Acute ischaemic stroke is a known risk of percutaneous coronary intervention (PCI). The incidence of such complications has increased in frequency over the last decade due to higher comorbidity burden and increased complexity of PCI procedures. The overall incidence of post-PCI ischaemic stroke remains low at 0.56%, but some groups of patients have significantly higher risk. Risk factors include atherosclerotic plaques, atrial fibrillation, cardiogenic shock, older age and arterial disease. Although the overall incidence of acute ischaemic stroke following PCI is low, it can result in lifelong disability and is associated with high morbidity, mortality and significant costs. Spinal infarctions due to PCI are exceedingly rare. Here, we discuss a 71-year-old woman who presented with a non ST-elevation myocardial infarction and developed both stroke and spinal infarction post PCI due to a thromboembolic event resulting in long-term debility.
- interventional cardiology
- ischaemic heart disease
- spinal cord
- neurological injury
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Contributors All authors were part of the cardiology team taking care of the patient and were directly involved in her care. DK formatted the images, their captions and interpretations. DK also contributed to the patient’s presentation section and anatomy of spinal infarction section. EC wrote the section on costs and outcomes of post PCI strokes, researched, and cited references and other case reports on spinal infarctions. JS edited and formatted the final manuscript for submission and specifically wrote the summary, background and concluding paragraphs. He also conceptualised the pathology and summarised statistics and current knowledge of post-PCI strokes. SG was the attending physician and oversaw all work. SG also conceptualised the original idea to write up and helped put the ideas onto paper and contributed directly to the patients presentation section and its interpretation. All of the authors agree to be accountable for all aspects of their work, ensuring that any questions related to the accuracy or integrity will be investigated and resolved. All authors have given their final approval of the version here submitted.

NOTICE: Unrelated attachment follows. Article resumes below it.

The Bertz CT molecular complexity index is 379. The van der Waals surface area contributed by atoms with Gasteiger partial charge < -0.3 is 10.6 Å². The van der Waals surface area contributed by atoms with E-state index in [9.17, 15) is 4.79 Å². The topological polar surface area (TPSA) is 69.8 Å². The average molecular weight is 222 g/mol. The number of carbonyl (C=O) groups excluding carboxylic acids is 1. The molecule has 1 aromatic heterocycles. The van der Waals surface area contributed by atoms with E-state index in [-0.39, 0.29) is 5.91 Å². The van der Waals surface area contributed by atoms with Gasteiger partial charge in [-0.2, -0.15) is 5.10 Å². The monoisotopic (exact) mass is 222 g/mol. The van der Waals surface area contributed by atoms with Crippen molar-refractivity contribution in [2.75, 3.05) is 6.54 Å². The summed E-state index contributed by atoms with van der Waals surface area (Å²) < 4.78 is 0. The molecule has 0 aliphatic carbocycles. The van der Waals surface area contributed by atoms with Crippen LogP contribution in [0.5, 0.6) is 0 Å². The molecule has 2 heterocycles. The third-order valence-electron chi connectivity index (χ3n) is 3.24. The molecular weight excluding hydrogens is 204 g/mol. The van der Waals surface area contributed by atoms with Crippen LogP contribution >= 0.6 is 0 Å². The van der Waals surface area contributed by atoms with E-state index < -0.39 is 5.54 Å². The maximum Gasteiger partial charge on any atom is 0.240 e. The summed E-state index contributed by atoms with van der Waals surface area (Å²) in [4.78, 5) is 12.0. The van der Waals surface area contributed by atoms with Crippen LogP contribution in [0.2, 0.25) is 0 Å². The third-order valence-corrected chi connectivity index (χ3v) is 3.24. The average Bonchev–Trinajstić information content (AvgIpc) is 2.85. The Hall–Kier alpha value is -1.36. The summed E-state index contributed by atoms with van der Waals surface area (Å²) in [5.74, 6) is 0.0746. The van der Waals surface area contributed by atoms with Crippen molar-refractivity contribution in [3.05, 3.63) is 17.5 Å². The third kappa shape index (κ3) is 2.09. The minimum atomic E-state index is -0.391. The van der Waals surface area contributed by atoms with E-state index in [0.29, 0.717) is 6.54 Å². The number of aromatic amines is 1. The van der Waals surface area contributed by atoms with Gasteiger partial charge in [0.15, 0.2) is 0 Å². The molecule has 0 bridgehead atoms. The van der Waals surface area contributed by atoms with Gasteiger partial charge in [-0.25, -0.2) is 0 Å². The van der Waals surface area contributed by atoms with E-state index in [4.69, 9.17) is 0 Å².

Funding The authors have not declared a specific grant for this research from any funding agency in the public, commercial or not-for-profit sectors.
Competing interests None declared.
Patient consent for publication Obtained.
Provenance and peer review Not commissioned; externally peer reviewed.